Ticketmaster tickets and gift cards. (Paul Sakuma/Associated Press)

Twenty-five years ago, Seinfeld warned us of the dangers of double-dipping. However, double-dipping is not relegated only to hors d’oeuvres and sitcoms. In the real world, Ticketmaster has perfected the double dip, reaping billions of dollars by managing events and selling tickets on the primary market.

For years, Ticketmaster has dipped into the revenues of bands and other acts via its Live Nation Entertainment Group and then dipped into the discretionary income of consumers, charging fees per ticket sale on the primary market.

Now, the company has its sights set on a new challenge: the triple dip. Ticketmaster wants to own the secondary ticket market. Ticketmaster is focused on taking away the freedom to freely give a ticket to a friend, client or family member or the ability for fans to sell tickets they are not going to use to anyone, anywhere at any time. Ticketmaster wants the exclusive right to collect another toll on all secondary ticket sales.

Virginians deserve to have safe and easy ways to buy, sell and give away their sports and concert tickets. Yet, Ticketmaster is focused on requiring fans to purchase “credit card entry” tickets which require fans to present the credit card used to buy the ticket plus a government-issued identification card for the person who bought the ticket.

Ticketmaster’s business plans could force parents to accompany their teenagers to the event gate to show ID of the ticket purchaser, rather than allowing the teen to present the ticket to the usher. Ticketmaster sometimes gives the option to transfer a ticket but it requires a complex interaction with Ticketmaster and may require payment of yet another fee.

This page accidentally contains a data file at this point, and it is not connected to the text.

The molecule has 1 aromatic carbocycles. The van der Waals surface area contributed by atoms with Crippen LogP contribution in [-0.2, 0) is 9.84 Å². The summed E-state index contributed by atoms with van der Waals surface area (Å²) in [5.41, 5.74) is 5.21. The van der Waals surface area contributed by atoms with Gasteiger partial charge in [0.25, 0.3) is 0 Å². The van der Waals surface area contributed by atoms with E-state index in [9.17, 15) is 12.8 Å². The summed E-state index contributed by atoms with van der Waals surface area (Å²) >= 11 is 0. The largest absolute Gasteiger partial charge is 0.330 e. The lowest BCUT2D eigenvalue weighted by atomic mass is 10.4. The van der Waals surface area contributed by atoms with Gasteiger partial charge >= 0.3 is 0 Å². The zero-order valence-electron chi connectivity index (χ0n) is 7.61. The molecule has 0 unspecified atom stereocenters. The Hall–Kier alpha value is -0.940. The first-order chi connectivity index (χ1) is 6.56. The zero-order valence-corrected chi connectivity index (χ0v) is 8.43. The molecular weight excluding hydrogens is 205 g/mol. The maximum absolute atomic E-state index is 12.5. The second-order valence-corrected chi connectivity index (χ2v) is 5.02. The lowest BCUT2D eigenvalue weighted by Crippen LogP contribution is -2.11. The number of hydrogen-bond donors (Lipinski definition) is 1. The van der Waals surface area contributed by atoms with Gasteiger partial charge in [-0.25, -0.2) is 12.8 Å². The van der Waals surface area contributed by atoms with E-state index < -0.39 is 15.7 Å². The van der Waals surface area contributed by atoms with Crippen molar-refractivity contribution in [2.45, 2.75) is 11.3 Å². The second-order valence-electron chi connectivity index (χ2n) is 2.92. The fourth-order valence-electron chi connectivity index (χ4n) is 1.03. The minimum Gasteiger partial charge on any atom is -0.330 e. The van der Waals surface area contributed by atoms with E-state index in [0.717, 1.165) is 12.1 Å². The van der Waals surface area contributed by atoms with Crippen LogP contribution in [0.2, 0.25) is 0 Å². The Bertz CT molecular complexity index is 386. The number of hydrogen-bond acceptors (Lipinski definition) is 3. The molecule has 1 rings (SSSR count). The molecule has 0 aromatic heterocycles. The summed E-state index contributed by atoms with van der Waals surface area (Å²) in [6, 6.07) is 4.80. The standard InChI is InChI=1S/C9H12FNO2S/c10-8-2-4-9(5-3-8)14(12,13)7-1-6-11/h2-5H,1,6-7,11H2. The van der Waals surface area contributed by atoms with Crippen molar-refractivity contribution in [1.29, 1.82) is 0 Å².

We’ve already seen restricted tickets in Virginia. In November, Garth Brooks used restricted tickets for his Richmond concert. Fans who gave their tickets to family or friends still had to escort them to the venue doors. And a ticket-holder who couldn’t attend could not easily sell or even give away his tickets.

Ticketmaster will tell you that these ticket restrictions are designed to protect consumers by inhibiting ticket brokers from scooping up tickets and then selling them far above face value. However, a new federal law, which was supported by Ticketmaster, makes it illegal for brokers to circumvent ticket purchase limits on sites such as Ticketmaster. The Federal Trade Commission and state attorneys general are empowered to stop ticket scalpers from buying up tickets by bypassing online controls that limit the number of tickets a person can buy.

With the federal Better Online Ticket Sales law on the books, boxing out competition is the only reason left forTicketmaster to continue its restrictive policies.

We can’t let this continue to happen, which is why NetChoice supports House Bill (HB) 1825.

HB 1825 would reinforce the right for Virginians to resell tickets for any public event where tickets are sold. The bill would codify the ability of Virginians to sell or transfer tickets on any secondary market that they choose. It also would prohibit ticket-holders from being penalized, discriminated against or denied admission for reselling a ticket.

Choice, convenience and competition in the primary and secondary event-ticket markets protect and empower Virginia consumers. These rights shouldn’t be taken away just because Ticketmaster wants to take a third dip in the revenue pool.

Steve DelBianco is executive director of NetChoice and a resident of McLean.